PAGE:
The U.S. House of Representatives passed the Berry Amendment Extension Act (H.R. 3116), which would bring the U.S. Department of Homeland Security (DHS) under the purview of the Berry Amendment and its requirement that covered products, including textiles and apparel, contain 100 percent U.S. inputs. The bill now must be taken up and passed by the Senate in order to become law.
The Berry Amendment dates back to 1941 and requires that the Department of Defense purchase certain products -- such as garments and other textiles, specialty steel and food -- that are deemed essential to military preparedness from domestic sources.
The Berry Amendment Extension Act would apply only to the Transportation Security Administration and the U.S. Coast Guard. Because the U.S. government is bound by the World Trade Organization Agreement on Government Procurement (GPA), which bars provisions such as the Berry Amendment unless the United States exercises an option to exempt agencies that it deems critical to national security, as it has done in the case of these two agencies. However, the act would provide the option for the Obama administration to exempt other DHS agencies from the GPA as well. Included among those other agencies are Customs and Border Protection, the Secret Service, the Federal Emergency Management Agency and Immigration and Citizenship Enforcement.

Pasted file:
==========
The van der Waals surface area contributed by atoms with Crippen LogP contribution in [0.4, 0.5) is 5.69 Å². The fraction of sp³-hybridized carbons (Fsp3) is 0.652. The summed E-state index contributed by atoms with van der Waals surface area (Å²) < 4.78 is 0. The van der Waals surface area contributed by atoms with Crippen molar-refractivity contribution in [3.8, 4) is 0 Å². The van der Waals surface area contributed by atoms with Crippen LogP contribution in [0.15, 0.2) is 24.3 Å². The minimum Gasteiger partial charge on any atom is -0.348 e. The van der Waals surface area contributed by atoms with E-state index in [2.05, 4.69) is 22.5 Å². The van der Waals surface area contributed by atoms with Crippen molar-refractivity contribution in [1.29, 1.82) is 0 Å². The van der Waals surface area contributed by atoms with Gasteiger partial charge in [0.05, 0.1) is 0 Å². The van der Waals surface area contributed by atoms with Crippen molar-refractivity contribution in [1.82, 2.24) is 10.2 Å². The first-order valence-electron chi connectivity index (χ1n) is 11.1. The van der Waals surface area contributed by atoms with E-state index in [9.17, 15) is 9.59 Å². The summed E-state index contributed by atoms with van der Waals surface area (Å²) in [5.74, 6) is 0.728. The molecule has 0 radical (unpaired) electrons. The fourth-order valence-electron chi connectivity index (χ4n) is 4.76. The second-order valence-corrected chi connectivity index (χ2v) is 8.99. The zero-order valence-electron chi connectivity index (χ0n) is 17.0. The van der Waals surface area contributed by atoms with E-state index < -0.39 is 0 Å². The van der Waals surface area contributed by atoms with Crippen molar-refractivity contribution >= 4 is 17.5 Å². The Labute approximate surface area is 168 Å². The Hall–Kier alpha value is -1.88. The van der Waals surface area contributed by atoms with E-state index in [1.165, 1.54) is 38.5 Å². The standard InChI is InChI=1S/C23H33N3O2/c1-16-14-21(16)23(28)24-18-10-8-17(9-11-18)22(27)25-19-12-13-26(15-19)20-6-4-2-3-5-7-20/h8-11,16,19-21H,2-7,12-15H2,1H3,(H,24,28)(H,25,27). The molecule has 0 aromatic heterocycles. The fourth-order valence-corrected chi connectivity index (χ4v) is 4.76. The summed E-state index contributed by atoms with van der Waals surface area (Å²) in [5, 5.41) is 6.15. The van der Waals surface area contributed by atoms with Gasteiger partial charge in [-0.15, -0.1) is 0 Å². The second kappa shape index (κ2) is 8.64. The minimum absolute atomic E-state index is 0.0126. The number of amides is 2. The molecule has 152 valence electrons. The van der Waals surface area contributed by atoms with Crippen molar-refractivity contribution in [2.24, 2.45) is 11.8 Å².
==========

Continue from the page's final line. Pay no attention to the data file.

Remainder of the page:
The bill was sponsored by Rep. Larry Kissell (N.C.) and co-sponsored by Rep. Howard Coble (N.C.) and 68 other congressmen.
Reprinted in part from Textile World Magazine